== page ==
Dov Baer of Mezhirech

This Hasidic thinker believed man should constantly be aware of God.

Reprinted from The Jewish Religion: A Companion, published by Oxford University Press.

Dov Baer of Mezhirech was a Hasidic master (d. 1772), leader, theoretician, and organizer of Hasidism after the death of Israel Baal Shem Tov. Although Dov Baer was a competent Talmudist he was never a town Rabbi, occupying only the secondary Rabbinic position of maggid (the word means preacher) in the towns of Rovno and Mezhirech in Volhynia, and is hence known by the Hasidim either as the Mezhirecher Maggid or as the Rebbe, Reb Baer.

Dov Baer only got to know the Baal Shem Tov during the last two years of the latter’s life and while he quotes, very occasionally, sayings of the Baal Shem Tov, he never refers to him as "my teacher." Dov Baer is therefore more correctly to be seen as an original thinker with his own emphasis on what it is that Hasidism teaches.

The Maggid published nothing of his own but his teachings are found in works published by his disciples, especially Solomon of Lutzk, whose Maggid Devarav le-Yaakov, is an anthology of the Maggid’s sayings with an introduction which provides a succinct account of the Maggid’s thought.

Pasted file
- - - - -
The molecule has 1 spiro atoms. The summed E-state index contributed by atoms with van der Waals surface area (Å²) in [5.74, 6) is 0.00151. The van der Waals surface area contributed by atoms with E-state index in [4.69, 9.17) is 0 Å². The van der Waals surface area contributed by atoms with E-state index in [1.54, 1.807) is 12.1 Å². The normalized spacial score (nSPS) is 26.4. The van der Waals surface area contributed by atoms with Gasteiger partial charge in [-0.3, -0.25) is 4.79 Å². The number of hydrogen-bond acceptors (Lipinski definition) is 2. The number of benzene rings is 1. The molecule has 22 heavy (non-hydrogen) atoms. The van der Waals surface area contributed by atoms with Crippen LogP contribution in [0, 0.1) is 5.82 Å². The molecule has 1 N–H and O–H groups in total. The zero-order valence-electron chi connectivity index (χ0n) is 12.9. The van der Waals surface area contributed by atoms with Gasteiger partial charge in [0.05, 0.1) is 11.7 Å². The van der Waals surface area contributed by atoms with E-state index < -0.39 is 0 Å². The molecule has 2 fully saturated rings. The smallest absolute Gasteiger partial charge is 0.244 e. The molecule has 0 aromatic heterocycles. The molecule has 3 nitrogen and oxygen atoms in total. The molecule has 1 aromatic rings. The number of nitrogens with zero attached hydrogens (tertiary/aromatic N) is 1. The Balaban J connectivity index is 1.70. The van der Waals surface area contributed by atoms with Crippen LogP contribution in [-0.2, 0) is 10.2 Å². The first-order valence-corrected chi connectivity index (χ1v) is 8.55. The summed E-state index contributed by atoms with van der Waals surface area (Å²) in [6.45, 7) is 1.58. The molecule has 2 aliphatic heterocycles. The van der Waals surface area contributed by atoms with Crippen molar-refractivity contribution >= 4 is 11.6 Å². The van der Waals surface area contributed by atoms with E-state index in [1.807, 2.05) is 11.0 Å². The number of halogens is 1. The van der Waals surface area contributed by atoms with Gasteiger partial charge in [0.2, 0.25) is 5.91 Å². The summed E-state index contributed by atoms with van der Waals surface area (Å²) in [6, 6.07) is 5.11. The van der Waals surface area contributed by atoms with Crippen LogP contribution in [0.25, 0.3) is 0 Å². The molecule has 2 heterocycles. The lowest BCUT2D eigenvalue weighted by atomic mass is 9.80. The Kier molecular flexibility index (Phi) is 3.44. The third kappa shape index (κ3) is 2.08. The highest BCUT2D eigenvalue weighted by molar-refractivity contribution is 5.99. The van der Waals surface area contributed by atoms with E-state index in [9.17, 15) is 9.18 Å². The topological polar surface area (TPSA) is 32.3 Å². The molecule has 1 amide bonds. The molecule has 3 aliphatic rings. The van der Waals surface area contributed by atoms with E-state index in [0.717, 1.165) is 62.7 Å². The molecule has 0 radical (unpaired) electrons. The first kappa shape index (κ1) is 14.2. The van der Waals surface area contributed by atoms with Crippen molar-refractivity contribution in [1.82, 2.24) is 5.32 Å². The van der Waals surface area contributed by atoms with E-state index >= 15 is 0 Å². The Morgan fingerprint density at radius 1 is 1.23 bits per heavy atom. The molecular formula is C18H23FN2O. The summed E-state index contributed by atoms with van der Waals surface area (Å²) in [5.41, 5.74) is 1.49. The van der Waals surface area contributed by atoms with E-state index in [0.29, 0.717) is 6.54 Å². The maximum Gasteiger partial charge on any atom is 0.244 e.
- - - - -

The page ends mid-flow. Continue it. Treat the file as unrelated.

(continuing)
According to the Maggid, man’s central aim is to be constantly aware that God, as stated in the Zohar, "surrounds all worlds and fills all worlds and no space is unoccupied by Him." The Hasid must learn to perceive the divine energy with which all things are infused and in whatever he does he should intend to elevate all things to their divine Source.

Solomon Maimon (1753-1800), in his autobiography, describes in detail a visit he paid to the Maggid’s "court" and the goings-on he witnessed there, including the pranks the Hasidim played on one another in order to awaken joy for divine worship. Maimon tells of a homily of the Maggid which, in fact, is also found in early Hasidic writings in the Maggid’s name and is typical of his thought. A scriptural verse (2 Kings 3:15), with a degree of homiletical license, is made to read: "And when the minstrel became like the instrument he played then the hand of the Lord rested upon him."

When man considers himself to be nothing more than a passive instrument upon which God can play as He wishes, then the spirit of the Lord will rest upon him. In this and in other homilies of the Maggid, expression is given to the ideal of annihilation of selfhood.

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